When Buzz Aldrin and Neil Armstrong walked on the surface of the moon 50 years in the past, they took pictures, collected lunar rock samples and left behind an experiment that is still sending back information.
Aldrin positioned an array — an arrangement of 100 quartz glass prisms in rows — on the surface. Later, the Apollo 14 and 15 missions would also add similar arrays to the surface.
The simple experiment would not require any power, which is why it is still serving a purpose.
The arrays reflect light, which is filled with valuable perception, back in the direction of Earth. Observatories in Italy, France, Germany, and New Mexico regularly aim lasers on the arrays and notice the time it needs for the light to return to Earth, based on NASA.
Scientists can measure that distance down to a few millimeters. This permits researchers to find out the moon’s orbit, rotation and its present orientation, which might be needed to land on the moon. Additionally, they act like mile markers for the cameras connected to spacecraft.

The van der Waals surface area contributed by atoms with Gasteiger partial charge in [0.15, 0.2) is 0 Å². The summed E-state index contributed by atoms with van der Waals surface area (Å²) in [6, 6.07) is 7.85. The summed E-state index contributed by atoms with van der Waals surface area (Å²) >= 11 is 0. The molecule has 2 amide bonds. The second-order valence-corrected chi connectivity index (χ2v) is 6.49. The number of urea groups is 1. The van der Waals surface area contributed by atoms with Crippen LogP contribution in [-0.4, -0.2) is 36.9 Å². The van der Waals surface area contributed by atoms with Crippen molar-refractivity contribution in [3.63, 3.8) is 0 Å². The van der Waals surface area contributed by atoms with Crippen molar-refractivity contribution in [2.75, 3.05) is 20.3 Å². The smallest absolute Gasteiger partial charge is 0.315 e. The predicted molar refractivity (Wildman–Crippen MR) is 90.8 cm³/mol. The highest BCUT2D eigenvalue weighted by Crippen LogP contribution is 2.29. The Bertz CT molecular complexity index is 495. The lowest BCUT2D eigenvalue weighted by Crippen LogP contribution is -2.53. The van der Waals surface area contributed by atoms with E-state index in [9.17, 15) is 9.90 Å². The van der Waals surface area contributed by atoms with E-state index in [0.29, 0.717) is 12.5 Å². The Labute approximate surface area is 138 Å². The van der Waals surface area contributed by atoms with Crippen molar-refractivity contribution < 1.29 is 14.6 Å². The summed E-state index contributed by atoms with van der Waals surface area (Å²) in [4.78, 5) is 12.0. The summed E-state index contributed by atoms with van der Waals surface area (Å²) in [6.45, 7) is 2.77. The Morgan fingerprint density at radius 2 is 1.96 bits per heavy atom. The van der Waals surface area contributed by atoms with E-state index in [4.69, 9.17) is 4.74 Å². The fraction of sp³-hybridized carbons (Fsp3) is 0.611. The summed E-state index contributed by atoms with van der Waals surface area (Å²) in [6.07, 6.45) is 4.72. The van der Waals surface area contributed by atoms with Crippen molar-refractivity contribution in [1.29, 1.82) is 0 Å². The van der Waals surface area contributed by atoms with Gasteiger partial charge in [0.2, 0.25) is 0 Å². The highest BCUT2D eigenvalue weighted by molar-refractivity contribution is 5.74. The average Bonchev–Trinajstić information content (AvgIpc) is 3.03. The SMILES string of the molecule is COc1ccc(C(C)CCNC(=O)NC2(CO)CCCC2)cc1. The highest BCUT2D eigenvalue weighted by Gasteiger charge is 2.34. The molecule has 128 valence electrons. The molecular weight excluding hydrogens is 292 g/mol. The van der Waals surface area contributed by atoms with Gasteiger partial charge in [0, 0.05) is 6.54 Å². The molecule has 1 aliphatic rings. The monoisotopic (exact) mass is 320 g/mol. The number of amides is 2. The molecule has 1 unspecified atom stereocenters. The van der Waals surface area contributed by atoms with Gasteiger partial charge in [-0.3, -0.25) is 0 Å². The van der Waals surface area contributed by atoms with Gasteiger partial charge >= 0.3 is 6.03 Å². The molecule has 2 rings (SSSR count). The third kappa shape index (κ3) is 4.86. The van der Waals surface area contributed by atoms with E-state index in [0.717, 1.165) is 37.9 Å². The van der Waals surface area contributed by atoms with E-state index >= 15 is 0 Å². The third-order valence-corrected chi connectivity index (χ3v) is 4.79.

Though we all know that the moon is about 239,000 miles away, the arrays allowed scientists to find out that this distance really will increase by an inch and a half annually.
Previously it was believed that the moon had a solid core. However, information from the arrays has revealed that the core is fluid. This core determines the path of the lunar poles, which the array information may also help decide through orientation.